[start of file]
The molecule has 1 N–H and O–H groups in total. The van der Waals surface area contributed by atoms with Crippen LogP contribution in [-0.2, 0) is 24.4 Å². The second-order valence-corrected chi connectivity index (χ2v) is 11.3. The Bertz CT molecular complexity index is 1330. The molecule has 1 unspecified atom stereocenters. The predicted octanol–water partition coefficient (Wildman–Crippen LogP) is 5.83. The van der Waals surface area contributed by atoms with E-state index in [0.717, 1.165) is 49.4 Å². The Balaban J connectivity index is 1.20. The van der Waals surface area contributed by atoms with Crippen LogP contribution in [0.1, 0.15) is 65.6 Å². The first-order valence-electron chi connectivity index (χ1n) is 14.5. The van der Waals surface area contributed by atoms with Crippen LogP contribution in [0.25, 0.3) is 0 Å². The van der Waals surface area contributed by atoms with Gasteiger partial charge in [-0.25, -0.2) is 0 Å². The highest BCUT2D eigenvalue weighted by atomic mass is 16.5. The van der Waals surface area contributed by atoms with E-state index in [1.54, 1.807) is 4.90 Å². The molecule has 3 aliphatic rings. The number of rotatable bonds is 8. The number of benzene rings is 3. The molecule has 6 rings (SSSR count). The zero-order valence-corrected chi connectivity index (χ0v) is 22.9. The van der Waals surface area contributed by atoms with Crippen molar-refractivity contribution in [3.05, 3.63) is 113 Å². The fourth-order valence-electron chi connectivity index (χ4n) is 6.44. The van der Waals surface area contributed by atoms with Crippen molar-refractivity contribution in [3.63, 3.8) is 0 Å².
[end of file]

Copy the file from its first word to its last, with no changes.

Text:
The molecule has 1 N–H and O–H groups in total. The van der Waals surface area contributed by atoms with Crippen LogP contribution in [-0.2, 0) is 24.4 Å². The second-order valence-corrected chi connectivity index (χ2v) is 11.3. The Bertz CT molecular complexity index is 1330. The molecule has 1 unspecified atom stereocenters. The predicted octanol–water partition coefficient (Wildman–Crippen LogP) is 5.83. The van der Waals surface area contributed by atoms with E-state index in [0.717, 1.165) is 49.4 Å². The Balaban J connectivity index is 1.20. The van der Waals surface area contributed by atoms with Crippen LogP contribution in [0.1, 0.15) is 65.6 Å². The first-order valence-electron chi connectivity index (χ1n) is 14.5. The van der Waals surface area contributed by atoms with Crippen LogP contribution in [0.25, 0.3) is 0 Å². The van der Waals surface area contributed by atoms with Gasteiger partial charge in [-0.25, -0.2) is 0 Å². The highest BCUT2D eigenvalue weighted by atomic mass is 16.5. The van der Waals surface area contributed by atoms with E-state index in [1.54, 1.807) is 4.90 Å². The molecule has 3 aliphatic rings. The number of rotatable bonds is 8. The number of benzene rings is 3. The molecule has 6 rings (SSSR count). The zero-order valence-corrected chi connectivity index (χ0v) is 22.9. The van der Waals surface area contributed by atoms with Crippen molar-refractivity contribution in [3.05, 3.63) is 113 Å². The fourth-order valence-electron chi connectivity index (χ4n) is 6.44. The van der Waals surface area contributed by atoms with Crippen molar-refractivity contribution in [3.63, 3.8) is 0 Å².